Freedom to take mine away

Fifty years after flag-and-anthem independence, we are still constructing nations, institutions, values and justice in the Caribbean. We have two huge failings—to commit to everyone’s equality and opportunity, regardless to our moral measure of them, or how respectable we think they are; and to commit to everyone having ownership over their own body. Ironic, because bodily rights are at the core of our successive struggles to forge a society. Not just over enslaved and indentured bodies—but things like “the practices of the body known as the Shouters” (as reads the 1917 ordinance that banned Baptist worship, whose repeal is celebrated as a national holiday)—and people’s freedom to use their bodies in protest and to assert control over the labour of those bodies, which we mark with another holiday, Labour Day. Uniquely in the Caribbean, ours commemorates the immolation of a law enforcement officer.

We still haven’t got the owning bodies thing right when it comes to our children’s. Like slaves, we still beat them as if we own them. When it comes to sexuality and reproduction, our embrace of the freedom of bodies shrivels up entirely. For far too many men the principle of whipping children’s bodies as we please extends to our girlchildren’s sexuality, as if we own it. Often, too, to our women’s sexuality if they try to take it back. Unenforced statutes ban terminating a pregnancy, and brand non-procreative sex between consenting adults with historic labels like serious indecency and buggery, punishable by jail.

I’m writing from Belize City, where I spent the afternoon with a Belizean who went to his country’s courts to challenge a colonial law criminalising sex he might have in private. Caleb Orozco has worked with the University of the West Indies (UWI) Faculty of Law Rights Advocacy Project in a thoughtful process to mount the pioneering lawsuit. It seemed a brilliant and bold way to claim citizenship and expand justice, using the institutions we’ve created for ourselves in our young Caribbean nations.

UWI has repeatedly displayed leadership of late on this aspect of building Caribbean societies that are free from discrimination and promote everyone’s human value. Vice Principal Rhoda Reddock recently welcomed to the St. Augustine campus the visiting parents of a young gay man murdered in a hate crime, trumpeting the university’s supportive counselling with its gay and lesbian students. She and Rosemarie Antoine, dean of the new law faculty, have long histories of championing these and other equality issues. Antoine mentioned sexual orientation four times in a report on her faculty’s current work at its April launch. UWI’s Chancellor, who has also been outspoken on the relationship between policies protecting human rights of sexual minorities and tackling HIV, addressed the issue prominently at the Barbados graduation ceremony last October, noting the institution’s principles, scholarship and practice need to be aligned more closely. Non-discrimination on the basis of sexual orientation is enshrined in the university’s instruments.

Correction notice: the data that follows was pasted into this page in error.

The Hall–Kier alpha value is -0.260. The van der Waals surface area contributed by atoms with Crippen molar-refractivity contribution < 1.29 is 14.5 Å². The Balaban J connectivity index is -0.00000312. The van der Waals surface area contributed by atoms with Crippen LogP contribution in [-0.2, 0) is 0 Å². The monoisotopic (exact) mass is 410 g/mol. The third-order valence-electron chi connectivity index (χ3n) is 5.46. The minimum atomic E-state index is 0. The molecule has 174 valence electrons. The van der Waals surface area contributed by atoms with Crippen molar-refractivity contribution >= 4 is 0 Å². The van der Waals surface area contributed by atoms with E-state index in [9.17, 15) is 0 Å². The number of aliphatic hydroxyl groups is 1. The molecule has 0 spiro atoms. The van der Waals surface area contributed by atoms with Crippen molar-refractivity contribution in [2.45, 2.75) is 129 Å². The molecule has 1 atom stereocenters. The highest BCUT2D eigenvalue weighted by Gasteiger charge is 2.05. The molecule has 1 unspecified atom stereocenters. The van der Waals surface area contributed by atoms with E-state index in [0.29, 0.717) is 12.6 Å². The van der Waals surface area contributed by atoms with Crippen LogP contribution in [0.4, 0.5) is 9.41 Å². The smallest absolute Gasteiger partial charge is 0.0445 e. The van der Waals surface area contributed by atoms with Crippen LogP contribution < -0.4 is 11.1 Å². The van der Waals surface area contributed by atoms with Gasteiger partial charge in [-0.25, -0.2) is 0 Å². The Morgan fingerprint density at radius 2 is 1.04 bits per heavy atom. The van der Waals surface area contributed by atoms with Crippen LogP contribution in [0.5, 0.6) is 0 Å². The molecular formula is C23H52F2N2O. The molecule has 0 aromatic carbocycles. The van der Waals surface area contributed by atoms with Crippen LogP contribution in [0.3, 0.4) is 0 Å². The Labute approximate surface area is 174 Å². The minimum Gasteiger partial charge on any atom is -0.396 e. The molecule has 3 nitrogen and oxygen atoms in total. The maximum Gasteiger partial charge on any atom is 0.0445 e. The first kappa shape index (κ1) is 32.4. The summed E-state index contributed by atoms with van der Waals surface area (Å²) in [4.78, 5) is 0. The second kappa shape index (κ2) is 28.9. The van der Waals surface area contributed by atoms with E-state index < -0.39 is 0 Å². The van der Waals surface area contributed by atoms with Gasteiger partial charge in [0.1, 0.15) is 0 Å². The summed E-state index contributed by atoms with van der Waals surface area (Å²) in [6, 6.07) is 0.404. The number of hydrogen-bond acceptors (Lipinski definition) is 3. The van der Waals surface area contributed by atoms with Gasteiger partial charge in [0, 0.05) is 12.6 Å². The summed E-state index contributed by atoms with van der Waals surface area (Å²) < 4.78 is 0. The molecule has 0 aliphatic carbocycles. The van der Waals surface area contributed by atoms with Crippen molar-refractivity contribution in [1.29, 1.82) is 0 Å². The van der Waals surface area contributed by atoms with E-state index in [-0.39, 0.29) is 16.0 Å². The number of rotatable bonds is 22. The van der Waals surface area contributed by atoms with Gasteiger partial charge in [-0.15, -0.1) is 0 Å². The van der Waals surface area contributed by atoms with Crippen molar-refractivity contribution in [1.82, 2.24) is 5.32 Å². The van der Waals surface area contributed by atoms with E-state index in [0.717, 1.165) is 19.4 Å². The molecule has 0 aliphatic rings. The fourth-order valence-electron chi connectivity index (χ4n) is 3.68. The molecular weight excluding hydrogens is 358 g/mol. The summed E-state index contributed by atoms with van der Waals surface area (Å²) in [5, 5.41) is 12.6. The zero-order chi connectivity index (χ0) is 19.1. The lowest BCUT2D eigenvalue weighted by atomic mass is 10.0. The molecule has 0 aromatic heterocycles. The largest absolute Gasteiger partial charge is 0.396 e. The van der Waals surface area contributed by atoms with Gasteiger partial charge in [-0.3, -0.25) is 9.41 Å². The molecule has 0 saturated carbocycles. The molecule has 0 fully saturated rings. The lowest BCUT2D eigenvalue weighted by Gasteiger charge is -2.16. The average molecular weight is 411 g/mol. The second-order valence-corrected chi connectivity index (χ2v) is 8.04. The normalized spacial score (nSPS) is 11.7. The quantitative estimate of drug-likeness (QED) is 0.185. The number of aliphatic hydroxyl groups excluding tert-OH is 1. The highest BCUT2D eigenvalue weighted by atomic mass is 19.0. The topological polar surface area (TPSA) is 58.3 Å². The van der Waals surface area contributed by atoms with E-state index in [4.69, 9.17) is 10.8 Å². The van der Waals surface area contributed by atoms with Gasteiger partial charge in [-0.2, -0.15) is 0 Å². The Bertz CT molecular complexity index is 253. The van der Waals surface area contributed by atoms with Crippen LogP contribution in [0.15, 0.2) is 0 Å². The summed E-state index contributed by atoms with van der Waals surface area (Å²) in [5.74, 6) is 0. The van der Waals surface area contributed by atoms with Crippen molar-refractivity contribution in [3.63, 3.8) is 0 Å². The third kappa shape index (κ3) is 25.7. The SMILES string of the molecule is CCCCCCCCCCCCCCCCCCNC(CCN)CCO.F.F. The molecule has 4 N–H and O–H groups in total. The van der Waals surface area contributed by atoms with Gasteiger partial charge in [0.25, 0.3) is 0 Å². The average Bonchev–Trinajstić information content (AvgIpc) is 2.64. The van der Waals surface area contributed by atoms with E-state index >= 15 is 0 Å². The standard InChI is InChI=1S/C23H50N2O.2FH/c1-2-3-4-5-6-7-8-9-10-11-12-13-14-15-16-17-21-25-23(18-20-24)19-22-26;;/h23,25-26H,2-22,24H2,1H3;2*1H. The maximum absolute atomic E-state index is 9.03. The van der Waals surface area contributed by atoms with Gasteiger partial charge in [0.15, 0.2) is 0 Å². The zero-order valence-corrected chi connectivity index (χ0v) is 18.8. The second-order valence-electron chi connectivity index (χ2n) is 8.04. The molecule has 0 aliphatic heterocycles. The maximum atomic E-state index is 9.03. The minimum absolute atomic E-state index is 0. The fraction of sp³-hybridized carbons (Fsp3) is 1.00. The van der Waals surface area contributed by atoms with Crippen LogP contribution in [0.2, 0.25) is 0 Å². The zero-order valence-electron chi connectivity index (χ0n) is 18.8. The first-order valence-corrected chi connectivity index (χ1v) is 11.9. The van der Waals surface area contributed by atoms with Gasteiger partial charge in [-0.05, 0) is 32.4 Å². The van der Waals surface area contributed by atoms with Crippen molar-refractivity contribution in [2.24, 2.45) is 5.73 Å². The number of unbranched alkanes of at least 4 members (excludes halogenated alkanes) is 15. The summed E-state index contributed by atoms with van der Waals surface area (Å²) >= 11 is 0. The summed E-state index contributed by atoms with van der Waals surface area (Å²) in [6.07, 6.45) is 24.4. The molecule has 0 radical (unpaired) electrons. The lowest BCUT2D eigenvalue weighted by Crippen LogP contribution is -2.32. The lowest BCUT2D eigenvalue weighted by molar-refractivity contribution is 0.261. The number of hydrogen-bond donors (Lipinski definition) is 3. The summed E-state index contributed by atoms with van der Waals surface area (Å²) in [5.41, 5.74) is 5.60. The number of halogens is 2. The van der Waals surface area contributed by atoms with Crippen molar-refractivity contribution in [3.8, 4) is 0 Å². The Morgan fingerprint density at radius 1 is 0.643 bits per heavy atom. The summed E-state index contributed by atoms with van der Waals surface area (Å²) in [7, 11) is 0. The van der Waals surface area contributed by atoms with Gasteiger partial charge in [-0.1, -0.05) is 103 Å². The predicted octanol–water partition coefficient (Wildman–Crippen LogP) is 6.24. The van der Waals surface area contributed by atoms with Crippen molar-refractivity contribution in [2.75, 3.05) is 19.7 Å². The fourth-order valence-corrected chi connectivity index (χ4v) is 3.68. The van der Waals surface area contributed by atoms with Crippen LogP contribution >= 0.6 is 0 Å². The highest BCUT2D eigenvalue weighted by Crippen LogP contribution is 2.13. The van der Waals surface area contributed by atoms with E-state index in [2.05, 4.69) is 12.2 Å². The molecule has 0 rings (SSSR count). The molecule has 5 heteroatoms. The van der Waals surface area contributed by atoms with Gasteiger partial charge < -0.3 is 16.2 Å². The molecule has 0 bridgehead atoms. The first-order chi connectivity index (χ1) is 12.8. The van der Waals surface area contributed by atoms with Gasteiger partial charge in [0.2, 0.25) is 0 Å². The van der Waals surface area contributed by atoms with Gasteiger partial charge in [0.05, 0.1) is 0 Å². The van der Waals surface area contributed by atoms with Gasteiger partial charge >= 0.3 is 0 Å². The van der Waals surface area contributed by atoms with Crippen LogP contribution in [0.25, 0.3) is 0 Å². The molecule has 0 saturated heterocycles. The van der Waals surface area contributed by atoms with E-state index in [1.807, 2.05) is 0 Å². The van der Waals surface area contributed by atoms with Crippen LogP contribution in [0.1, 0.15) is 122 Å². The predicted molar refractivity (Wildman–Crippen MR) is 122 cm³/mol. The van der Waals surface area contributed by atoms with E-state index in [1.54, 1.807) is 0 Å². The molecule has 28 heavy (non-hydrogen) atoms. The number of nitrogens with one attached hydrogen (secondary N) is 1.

That’s why it’s so puzzling that UWI has taken so long to act in the case of Trinidadian Prof. Brendan Bain. Based at the Jamaica campus, Bain has pioneered regional responses and fundraising for HIV, is an administrator of externally-funded HIV training programmes he has spent years building, and has served as a voice of the public health community in regional HIV planning and policymaking. He stunned the HIV advocacy community by giving expert testimony to the Belize court in August of 2012, using data and biassed logic that leading public health scholars have denounced, to support those arguing that Orozco’s rights should not be upheld.

Bain is clear he testified in an individual capacity, as is his right, and UWI protects its scholars’ academic freedom to have unorthodox views. But Bain has disqualified himself for public health leadership, to represent the University’s values, or to uphold a core principle of the regional HIV response—to fight stigma and discrimination. Yet UWI has left him in charge of its HIV training programmes, despite protestations that have pointed out that if he’s lost the confidence of critical HIV stakeholders, the University and its leaders soon will too. Removing Bain from leadership won’t take any moral courage, either; as he’s already retired, doing so is easy. Loyalty to Bain by male medical colleagues in senior leadership smacks of the kind of solidarity that protects doctors here from accountability for malpractice. Some of them initially defended his arguments.

I’m not jumping on the “Off with their heads” bandwagon I wrote about last time. Because we lack a tradition of answerability in public leadership, we’ve developed a cult of no forgiveness, which says as much about us as our leaders. Leaders make mistakes, mature ones are those that have been allowed to learn from theirs, and the path to a society growing seasoned leadership may be the capacity of those who are led to forgive. Indeed, outrage over Bain’s continued tenure has propelled UWI to double its efforts to demonstrate commitment to sexual diversity. Not all ethical lapses require resignation. But UWI and others who manage the regional HIV response must have the insight to recognise when they do.

Forging the liberty to love: one nation…many bodies…boundless faith

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